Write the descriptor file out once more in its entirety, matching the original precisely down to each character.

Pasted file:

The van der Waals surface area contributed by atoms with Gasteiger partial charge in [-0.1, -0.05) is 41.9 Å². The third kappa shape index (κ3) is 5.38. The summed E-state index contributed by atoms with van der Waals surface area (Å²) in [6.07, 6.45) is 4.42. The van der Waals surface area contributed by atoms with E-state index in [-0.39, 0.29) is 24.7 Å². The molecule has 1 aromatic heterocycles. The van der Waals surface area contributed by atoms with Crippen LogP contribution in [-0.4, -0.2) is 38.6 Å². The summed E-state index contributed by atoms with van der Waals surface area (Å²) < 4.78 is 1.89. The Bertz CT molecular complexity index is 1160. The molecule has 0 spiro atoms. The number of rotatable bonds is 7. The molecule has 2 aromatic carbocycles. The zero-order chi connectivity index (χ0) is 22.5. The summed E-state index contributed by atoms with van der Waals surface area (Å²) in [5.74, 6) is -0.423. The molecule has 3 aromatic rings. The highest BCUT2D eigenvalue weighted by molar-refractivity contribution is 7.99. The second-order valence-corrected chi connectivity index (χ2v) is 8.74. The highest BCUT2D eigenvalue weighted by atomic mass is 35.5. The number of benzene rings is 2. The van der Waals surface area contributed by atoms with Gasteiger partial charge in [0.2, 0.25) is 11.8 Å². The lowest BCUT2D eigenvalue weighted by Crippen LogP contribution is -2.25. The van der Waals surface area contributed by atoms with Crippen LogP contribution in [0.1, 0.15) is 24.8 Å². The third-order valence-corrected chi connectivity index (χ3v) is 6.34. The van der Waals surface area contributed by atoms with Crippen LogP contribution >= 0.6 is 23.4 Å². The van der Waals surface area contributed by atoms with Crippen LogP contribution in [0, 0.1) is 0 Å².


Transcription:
The van der Waals surface area contributed by atoms with Gasteiger partial charge in [-0.1, -0.05) is 41.9 Å². The third kappa shape index (κ3) is 5.38. The summed E-state index contributed by atoms with van der Waals surface area (Å²) in [6.07, 6.45) is 4.42. The van der Waals surface area contributed by atoms with E-state index in [-0.39, 0.29) is 24.7 Å². The molecule has 1 aromatic heterocycles. The van der Waals surface area contributed by atoms with Crippen LogP contribution in [-0.4, -0.2) is 38.6 Å². The summed E-state index contributed by atoms with van der Waals surface area (Å²) < 4.78 is 1.89. The Bertz CT molecular complexity index is 1160. The molecule has 0 spiro atoms. The number of rotatable bonds is 7. The molecule has 2 aromatic carbocycles. The zero-order chi connectivity index (χ0) is 22.5. The summed E-state index contributed by atoms with van der Waals surface area (Å²) in [5.74, 6) is -0.423. The molecule has 3 aromatic rings. The highest BCUT2D eigenvalue weighted by molar-refractivity contribution is 7.99. The second-order valence-corrected chi connectivity index (χ2v) is 8.74. The highest BCUT2D eigenvalue weighted by atomic mass is 35.5. The number of benzene rings is 2. The van der Waals surface area contributed by atoms with Gasteiger partial charge in [0.2, 0.25) is 11.8 Å². The lowest BCUT2D eigenvalue weighted by Crippen LogP contribution is -2.25. The van der Waals surface area contributed by atoms with Crippen LogP contribution in [0.1, 0.15) is 24.8 Å². The third-order valence-corrected chi connectivity index (χ3v) is 6.34. The van der Waals surface area contributed by atoms with Crippen LogP contribution >= 0.6 is 23.4 Å². The van der Waals surface area contributed by atoms with Crippen LogP contribution in [0, 0.1) is 0 Å².